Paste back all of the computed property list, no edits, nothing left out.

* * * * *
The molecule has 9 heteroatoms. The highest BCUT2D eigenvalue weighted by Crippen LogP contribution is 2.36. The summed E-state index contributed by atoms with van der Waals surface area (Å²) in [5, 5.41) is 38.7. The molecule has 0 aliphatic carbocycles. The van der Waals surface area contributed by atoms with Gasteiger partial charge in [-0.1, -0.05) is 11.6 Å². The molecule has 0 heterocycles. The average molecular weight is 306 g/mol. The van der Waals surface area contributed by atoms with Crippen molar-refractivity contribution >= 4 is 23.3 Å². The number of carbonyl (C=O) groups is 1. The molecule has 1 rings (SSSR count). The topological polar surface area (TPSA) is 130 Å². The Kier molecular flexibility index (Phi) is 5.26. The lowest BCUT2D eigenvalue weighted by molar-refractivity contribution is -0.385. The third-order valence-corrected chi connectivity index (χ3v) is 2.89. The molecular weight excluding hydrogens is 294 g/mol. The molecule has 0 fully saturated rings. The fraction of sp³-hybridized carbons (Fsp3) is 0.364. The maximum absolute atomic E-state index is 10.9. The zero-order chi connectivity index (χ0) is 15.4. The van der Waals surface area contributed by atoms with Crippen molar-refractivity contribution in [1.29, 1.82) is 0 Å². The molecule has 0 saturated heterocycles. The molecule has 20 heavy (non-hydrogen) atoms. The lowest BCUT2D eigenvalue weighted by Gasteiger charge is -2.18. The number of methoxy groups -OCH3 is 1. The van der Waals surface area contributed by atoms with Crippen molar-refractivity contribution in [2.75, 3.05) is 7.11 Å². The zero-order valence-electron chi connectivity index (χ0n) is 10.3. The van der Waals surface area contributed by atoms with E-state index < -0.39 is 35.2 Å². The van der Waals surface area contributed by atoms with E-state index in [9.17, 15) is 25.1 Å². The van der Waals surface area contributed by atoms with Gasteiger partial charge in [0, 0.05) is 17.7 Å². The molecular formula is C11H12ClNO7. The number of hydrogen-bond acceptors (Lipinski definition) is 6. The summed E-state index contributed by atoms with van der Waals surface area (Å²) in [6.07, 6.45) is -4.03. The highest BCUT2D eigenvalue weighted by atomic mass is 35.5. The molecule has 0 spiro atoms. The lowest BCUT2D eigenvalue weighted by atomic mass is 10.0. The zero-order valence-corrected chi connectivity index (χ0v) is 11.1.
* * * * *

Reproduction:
The molecule has 9 heteroatoms. The highest BCUT2D eigenvalue weighted by Crippen LogP contribution is 2.36. The summed E-state index contributed by atoms with van der Waals surface area (Å²) in [5, 5.41) is 38.7. The molecule has 0 aliphatic carbocycles. The van der Waals surface area contributed by atoms with Gasteiger partial charge in [-0.1, -0.05) is 11.6 Å². The molecule has 0 heterocycles. The average molecular weight is 306 g/mol. The van der Waals surface area contributed by atoms with Crippen molar-refractivity contribution >= 4 is 23.3 Å². The number of carbonyl (C=O) groups is 1. The molecule has 1 rings (SSSR count). The topological polar surface area (TPSA) is 130 Å². The Kier molecular flexibility index (Phi) is 5.26. The lowest BCUT2D eigenvalue weighted by molar-refractivity contribution is -0.385. The third-order valence-corrected chi connectivity index (χ3v) is 2.89. The molecular weight excluding hydrogens is 294 g/mol. The molecule has 0 fully saturated rings. The fraction of sp³-hybridized carbons (Fsp3) is 0.364. The maximum absolute atomic E-state index is 10.9. The zero-order chi connectivity index (χ0) is 15.4. The van der Waals surface area contributed by atoms with Crippen molar-refractivity contribution in [1.29, 1.82) is 0 Å². The molecule has 0 saturated heterocycles. The molecule has 20 heavy (non-hydrogen) atoms. The lowest BCUT2D eigenvalue weighted by Gasteiger charge is -2.18. The number of methoxy groups -OCH3 is 1. The van der Waals surface area contributed by atoms with Crippen molar-refractivity contribution in [2.75, 3.05) is 7.11 Å². The zero-order valence-electron chi connectivity index (χ0n) is 10.3. The van der Waals surface area contributed by atoms with E-state index < -0.39 is 35.2 Å². The van der Waals surface area contributed by atoms with E-state index in [9.17, 15) is 25.1 Å². The van der Waals surface area contributed by atoms with Gasteiger partial charge in [0, 0.05) is 17.7 Å². The molecular formula is C11H12ClNO7. The number of hydrogen-bond acceptors (Lipinski definition) is 6. The summed E-state index contributed by atoms with van der Waals surface area (Å²) in [6.07, 6.45) is -4.03. The highest BCUT2D eigenvalue weighted by atomic mass is 35.5. The molecule has 0 spiro atoms. The lowest BCUT2D eigenvalue weighted by atomic mass is 10.0. The zero-order valence-corrected chi connectivity index (χ0v) is 11.1.